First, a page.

Nine felons (of a group of 20 felons), who had obtained a reprieve from King James I in return for settling and starting a plantation at the Cape, landed on the shores of Table Bay. They were led by Captain James Crosse, a highwayman and former yeoman of the Royal Guard. They were meant to make a base on Robben Island, stock it with livestock bartered from the pastoralists, and to provide passing ships with fresh meat. However, Captain Crosse had his throat slit on the mainland, over a quarrel about women. Unfortuanately, the whaleboat which they had been provided with was wrecked on the island's rocks and they were stuck on the island. On sighting a ship, the men made a raft from the wrecked whaleboat and 4 of them paddled out, didn't make it to the ship, and drowned. On the following day, the ship came into the bay and picked up the remaining men who were begging to be taken back to England. Three of the men were arrested, within a few hours of getting to London, for stealing a purse; the Lord Chief Justice revived their original condemnation and they were hanged.


The English kidnap the chief of the indigineous Cape pastoralists (his name sounded like Cory), planning to teach him English and have him assist in trade. In London he lived in the home of Sir Thomas Smythe (founder of the English East India Company). Cory would lie on the floor in the home of Smythe crying and begging "Cory home go, Saldanha go, home go", over and over. Smythe eventually sent him home and on reaching the shore he ripped off his English clothing and got into traditional dress.


The Dutch East India Company (VOC, Vereenigde Oost-Indische Compagnie) is formed, becoming the world's first multinational. By 1669 it would be the richest company in the world, but by 1800 it would be bankrupt.


Joris van Spilbergen (a Dutchman) named (what is today known as) Robben Island "Cornelia" after his mother.


George Raymond (an English admiral) sailed to what is today known as Robben Island. He said "there can be no other island in all the world as full of fowl and seal as this. It is astounding".


Admiral Drake rounds the Cape and calls it "the fairest Cape in all the circumference of the earth".


The Sao Bento runs aground at the mouth of the Msikaba River, on the wild coast.


D'Almeida (a Portuguese navigator) is killed in a conflict with the Khoikhoi, and the Portuguese subsequently lose interest in the Cape.


Antônio de Saldanha (a Portuguese admiral) becomes the first European to climb Table Mountain. De Saldanha, on his way to the East with a fleet of 3 ships, inadvertently sailed into Table Bay. De Saldanha followed the freshwater stream to the foot of Table Mountain and then climbed up Plattekloof Gorge. The Portuguese attempted to bargain with the indigineous people, but because of the language barrier this turned into an argument, which ended in bloodshed (De Saldanha was slightly wounded). From this point onwards the Portuguese called the area "Aguada de Antônio de Saldanha", meaning 'Watering place of Antônio de Saldanha'.

22 Nov 1497

Vasco de Gama's expedition rounds the Cape on the way to opening up the route to India.


Bartholomeu Dias (a Portuguese navigator) rounded the Cape.

11th century

The Bantu slowly migrated further south displacing hunter-gatherer communities as they migrated. The earliest ironworks found in Kwazulu-Natal have been dated to around 1050.


The Cape was home to groups of the Khoikhoi people (semi-nomadic cattle owners of the same genetic group as the Khoi-San, but who had learnd how to heard cattle and work metal - probably from the Bantu). The Khoikhoi had, over the years, competed with and largely displaced the San hunter-gatherers. The more advanced Khoikhoi looked upon them the Khoi-San as a lower race.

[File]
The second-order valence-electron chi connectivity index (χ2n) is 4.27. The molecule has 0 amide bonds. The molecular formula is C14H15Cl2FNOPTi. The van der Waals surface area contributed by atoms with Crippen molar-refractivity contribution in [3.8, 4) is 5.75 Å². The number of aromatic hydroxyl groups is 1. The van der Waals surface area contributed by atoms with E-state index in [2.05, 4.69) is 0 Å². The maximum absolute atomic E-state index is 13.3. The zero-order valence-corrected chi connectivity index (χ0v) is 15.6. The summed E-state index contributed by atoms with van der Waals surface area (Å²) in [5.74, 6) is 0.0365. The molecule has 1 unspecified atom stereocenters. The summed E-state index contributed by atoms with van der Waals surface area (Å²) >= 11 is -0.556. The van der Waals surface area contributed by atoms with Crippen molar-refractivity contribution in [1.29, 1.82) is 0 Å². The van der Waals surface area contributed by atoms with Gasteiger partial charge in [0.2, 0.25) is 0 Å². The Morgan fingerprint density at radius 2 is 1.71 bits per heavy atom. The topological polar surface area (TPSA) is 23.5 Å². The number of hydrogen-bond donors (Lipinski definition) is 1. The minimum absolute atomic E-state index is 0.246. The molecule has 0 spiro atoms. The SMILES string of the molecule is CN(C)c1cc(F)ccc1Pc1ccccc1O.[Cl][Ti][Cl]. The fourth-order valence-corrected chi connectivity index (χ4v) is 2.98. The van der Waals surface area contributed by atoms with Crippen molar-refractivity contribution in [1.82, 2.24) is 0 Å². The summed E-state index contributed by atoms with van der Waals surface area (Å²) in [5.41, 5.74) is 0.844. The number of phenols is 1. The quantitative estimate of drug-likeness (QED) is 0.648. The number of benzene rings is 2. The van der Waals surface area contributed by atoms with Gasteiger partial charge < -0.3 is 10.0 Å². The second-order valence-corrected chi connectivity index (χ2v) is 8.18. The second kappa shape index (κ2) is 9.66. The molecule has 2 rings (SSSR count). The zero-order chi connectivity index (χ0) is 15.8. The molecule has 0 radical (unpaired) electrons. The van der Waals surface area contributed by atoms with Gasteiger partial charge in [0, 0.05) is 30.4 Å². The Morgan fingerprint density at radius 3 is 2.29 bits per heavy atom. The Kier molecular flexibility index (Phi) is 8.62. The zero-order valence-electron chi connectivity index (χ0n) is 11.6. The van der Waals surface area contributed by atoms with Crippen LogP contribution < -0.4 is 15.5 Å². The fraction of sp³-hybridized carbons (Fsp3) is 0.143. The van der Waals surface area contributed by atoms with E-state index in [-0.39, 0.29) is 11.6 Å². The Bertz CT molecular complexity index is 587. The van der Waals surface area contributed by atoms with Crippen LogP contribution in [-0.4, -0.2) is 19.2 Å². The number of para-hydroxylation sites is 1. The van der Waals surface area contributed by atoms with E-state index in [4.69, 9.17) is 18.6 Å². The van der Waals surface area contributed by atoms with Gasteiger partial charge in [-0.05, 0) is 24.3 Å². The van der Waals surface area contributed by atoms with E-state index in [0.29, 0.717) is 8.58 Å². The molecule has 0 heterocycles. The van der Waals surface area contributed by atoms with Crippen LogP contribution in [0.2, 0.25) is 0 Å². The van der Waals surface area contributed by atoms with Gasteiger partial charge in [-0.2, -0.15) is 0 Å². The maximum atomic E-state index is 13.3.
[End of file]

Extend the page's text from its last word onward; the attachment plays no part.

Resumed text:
The Khoikhoi probably numbered some 6000 when van Riebeeck arrived in the Cape. The Khoikhoi named the land around Cape Town, "Hoerikwaggo", Mountain of the Sea.

4th or 5th century

Bantu herdsmen and agriculturalists migrated to south of the Limpopo River. The Bantu started somewhere in the equatorial regions, and spread rapidly southwards; eliminating, assimilating or pushing the physically weaker Khoi-San out of the lands they occupied.

Not only were the Bantu physically superior, but they also knew the working of metal, and their weapons were superior. The Bantu knew how to till the soil and plant a crop that delivered a regular food supply year after year. And they had learned how to herd cattle and flocks of sheep and goats. These skills made it possible to form large permanent settlements, which made it possible to form the men of the tribe into an army - the small, peaceful Khoi-San stood no chance.

However, the Bantu did not want the land in the south-western corner of Africa (the winter rainfall did not suit their summer crops, and there was little grass for the cattle), the area today known as the Garden Route (as the forests did not suit their economy of cattle and crops), or the Northern Cape (lack of rain). In these areas - the Western Cape, the Northern Cape, and most of what is today Namibia, the Khoi-San could survive, as their descendants do to this day.

c. 40 000 years and probably more ago

Khoi-San (aka Hottentots, Khoi, Bushmen, San) are the first homo sapiens to roam South Africa. The Khoi-San were originally stone age hunter-gatherers. They roamed in small bands, living a precarious but peaceful existence, dependent entirely on the bounty of nature for the animals they could hunt and the plants and roots that they could gather. They made use of small bows shooting poisoned arrows. They did not till of the soil, and kept no livestock, nor did they build any noteworthy structures. They sheltered in caves, or simply pulled a few branches together to protect themselves from the elements.

Before the Khoikhoi

Homo Erectus saw a Table Mountain similar to today's 750,000 years ago and left many stone tools for our museums.

3 million years ago

Fossil remains suggest that various australopithecines lived in South Africa from about three million years ago. These were to be followed by different species of Homo (including Homo habilis, Homo erectusand finally Homo sapiens).

Before australopithecines

Long before the Rockies or the Himalayas formed, Table Mountain began to rise out of the sea (by a process of isostacy). The emerging relief was checked and scarred by the erosion of sea, wind, rain, fire and ice.


Timeline: South Africa: A chronology of Key Events